In the past year, a pair of trends have led to a dramatic reversal of positions in the global currency market. The ongoing American economic recovery from the Great Recession, buoyed further by a crash in oil prices has resulted in the surge of the dollar, while the Euro has tumbled in the face of continued economic struggles and the recent decision by the European Central Bank to finally open the taps of quantitative easing.
Much of the talk lately has been centered around how this is a good thing for America, but there is a dark side to having a weak Euro and a strong dollar. Here’s what we think the negative effects will be for us here in the USA…
Europe has gained an export advantage over American manufacturers
While the falling Euro understandably has impacted the pride of those residing in the Eurozone, a major benefit of the recent policy of quantitative easing by the European Central Bank is that exports by manufacturers in the region have suddenly become more attractive to overseas buyers.
The other side of this is that the strengthening dollar has made American-made products more expensive on the global market, which may lead to a decline in orders over the coming year as importers look for better deals in other corners of the world.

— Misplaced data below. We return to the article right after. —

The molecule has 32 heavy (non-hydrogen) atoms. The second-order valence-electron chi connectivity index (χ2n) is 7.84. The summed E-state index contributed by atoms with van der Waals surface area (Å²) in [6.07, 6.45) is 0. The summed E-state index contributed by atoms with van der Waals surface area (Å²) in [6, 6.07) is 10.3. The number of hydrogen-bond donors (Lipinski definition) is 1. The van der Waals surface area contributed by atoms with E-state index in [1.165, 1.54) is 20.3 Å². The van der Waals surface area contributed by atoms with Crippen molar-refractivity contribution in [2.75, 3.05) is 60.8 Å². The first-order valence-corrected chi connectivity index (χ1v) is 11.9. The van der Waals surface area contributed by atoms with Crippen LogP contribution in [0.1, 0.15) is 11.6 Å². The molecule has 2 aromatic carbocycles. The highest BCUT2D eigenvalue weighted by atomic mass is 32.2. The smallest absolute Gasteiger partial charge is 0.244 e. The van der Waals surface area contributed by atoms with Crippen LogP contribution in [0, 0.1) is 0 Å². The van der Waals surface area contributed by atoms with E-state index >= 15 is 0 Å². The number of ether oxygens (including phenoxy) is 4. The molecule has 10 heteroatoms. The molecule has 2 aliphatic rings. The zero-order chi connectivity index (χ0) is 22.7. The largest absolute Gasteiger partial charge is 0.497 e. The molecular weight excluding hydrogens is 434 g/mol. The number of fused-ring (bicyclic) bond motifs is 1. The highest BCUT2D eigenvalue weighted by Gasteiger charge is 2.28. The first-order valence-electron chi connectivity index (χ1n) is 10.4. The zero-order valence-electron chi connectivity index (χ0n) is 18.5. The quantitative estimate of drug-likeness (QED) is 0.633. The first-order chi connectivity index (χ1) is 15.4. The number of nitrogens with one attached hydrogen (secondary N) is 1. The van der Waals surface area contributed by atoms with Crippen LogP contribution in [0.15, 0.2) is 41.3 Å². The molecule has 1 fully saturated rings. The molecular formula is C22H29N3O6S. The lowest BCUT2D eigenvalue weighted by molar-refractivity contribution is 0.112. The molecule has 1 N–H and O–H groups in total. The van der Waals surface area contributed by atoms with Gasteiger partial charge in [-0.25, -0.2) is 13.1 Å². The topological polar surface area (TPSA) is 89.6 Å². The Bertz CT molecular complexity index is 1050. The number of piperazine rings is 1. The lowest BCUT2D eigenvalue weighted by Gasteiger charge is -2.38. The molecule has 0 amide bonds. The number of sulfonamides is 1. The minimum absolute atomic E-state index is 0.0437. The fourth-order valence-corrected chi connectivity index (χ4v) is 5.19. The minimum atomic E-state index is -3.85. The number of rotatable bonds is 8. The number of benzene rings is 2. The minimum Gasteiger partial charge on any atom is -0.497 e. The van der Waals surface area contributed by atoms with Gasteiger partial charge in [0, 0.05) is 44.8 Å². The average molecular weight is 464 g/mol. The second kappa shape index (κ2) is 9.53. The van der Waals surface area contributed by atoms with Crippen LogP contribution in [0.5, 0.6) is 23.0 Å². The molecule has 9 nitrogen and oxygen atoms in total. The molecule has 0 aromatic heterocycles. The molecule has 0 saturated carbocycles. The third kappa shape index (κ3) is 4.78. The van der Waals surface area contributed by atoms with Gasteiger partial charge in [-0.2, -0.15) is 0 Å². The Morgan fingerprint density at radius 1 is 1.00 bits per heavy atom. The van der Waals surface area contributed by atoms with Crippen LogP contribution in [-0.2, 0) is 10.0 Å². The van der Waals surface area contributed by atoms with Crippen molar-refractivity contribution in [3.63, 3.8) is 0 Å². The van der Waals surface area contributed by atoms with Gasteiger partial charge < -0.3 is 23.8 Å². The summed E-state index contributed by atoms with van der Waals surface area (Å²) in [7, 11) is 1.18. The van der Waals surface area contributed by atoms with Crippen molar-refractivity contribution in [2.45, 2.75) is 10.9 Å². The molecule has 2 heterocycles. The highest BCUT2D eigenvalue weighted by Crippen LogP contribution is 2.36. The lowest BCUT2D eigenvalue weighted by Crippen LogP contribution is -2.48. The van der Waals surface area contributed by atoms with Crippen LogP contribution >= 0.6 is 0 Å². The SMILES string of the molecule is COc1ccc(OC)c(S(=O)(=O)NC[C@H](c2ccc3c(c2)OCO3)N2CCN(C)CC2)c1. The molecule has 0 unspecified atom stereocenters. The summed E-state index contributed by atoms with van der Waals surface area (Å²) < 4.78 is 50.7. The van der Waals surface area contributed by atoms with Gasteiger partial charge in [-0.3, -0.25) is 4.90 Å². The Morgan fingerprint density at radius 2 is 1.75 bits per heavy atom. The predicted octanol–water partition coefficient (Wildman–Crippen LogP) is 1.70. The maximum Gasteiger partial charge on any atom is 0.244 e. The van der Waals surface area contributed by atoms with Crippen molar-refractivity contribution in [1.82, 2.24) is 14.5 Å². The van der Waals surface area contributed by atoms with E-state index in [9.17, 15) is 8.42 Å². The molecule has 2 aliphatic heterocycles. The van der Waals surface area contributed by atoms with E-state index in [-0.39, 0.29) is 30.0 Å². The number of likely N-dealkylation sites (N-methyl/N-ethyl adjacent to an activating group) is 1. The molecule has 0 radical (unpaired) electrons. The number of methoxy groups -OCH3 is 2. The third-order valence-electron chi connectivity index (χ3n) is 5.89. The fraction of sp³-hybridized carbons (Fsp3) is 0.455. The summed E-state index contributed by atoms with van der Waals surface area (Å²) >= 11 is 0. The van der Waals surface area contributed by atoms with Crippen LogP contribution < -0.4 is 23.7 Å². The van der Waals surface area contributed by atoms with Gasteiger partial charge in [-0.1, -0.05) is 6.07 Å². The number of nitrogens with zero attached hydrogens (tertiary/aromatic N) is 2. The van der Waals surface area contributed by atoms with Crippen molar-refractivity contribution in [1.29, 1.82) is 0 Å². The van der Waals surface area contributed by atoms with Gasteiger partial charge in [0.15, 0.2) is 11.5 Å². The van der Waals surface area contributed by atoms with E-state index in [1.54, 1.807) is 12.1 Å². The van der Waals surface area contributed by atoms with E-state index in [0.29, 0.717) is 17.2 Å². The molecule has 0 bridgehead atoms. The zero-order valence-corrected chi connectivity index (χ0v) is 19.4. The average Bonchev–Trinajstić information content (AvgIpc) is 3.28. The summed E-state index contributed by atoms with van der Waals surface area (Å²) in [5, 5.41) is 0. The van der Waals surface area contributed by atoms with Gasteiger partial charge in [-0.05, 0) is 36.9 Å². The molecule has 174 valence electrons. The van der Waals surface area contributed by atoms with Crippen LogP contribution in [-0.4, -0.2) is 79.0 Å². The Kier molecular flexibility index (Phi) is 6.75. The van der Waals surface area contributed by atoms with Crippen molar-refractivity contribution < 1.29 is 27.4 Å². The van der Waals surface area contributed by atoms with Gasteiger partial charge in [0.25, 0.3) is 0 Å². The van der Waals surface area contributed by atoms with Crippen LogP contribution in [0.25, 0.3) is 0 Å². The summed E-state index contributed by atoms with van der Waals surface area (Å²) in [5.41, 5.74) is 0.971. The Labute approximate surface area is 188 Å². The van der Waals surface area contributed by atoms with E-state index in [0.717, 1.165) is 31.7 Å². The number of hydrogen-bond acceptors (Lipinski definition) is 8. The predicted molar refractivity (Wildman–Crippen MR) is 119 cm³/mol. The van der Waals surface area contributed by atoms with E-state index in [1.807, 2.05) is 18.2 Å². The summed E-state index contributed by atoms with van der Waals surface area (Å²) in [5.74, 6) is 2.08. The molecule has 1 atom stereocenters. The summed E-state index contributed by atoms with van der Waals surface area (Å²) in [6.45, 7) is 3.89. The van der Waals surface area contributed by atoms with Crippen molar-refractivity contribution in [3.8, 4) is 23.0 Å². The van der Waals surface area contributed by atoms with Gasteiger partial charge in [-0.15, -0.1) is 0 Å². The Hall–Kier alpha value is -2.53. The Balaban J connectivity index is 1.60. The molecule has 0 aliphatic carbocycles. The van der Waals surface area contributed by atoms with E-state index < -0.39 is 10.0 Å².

Some companies are moving operations to Eastern European nations to save on costs
The aforementioned trend has led some companies to consider moving part or all of their operations from America to nations in Eastern Europe to save on costs. Not only will the weaker Euro benefit these businesses from the outset, but the cost of living on the ground in many parts of the east hover around about $1000 per month, providing them with significant cost savings on labor.
This Euro outsourcing trend will only further distress the American manufacturing sector however, which has seen steady declines in employment over the past two decades, and with the increase in the value of the dollar, it shows no signs of abating anytime soon.
American tourist attractions have become significantly more expensive for Europeans
With summer around the corner, the rise of the American dollar is bad news for tourism operators from Washington State to Washington DC, as the price tag on these attractions has soared as dollar has risen and the Euro has sunk.
Breathtaking peaks and shopping expeditions in places like New York City are no longer the stunning deal that they were during the depths of the Great Recession. While some of this negative fallout is expected to be softened by increasing domestic demand, the rapid fall of the Euro amid easing measures have those in the hospitality and tour business bracing for impact.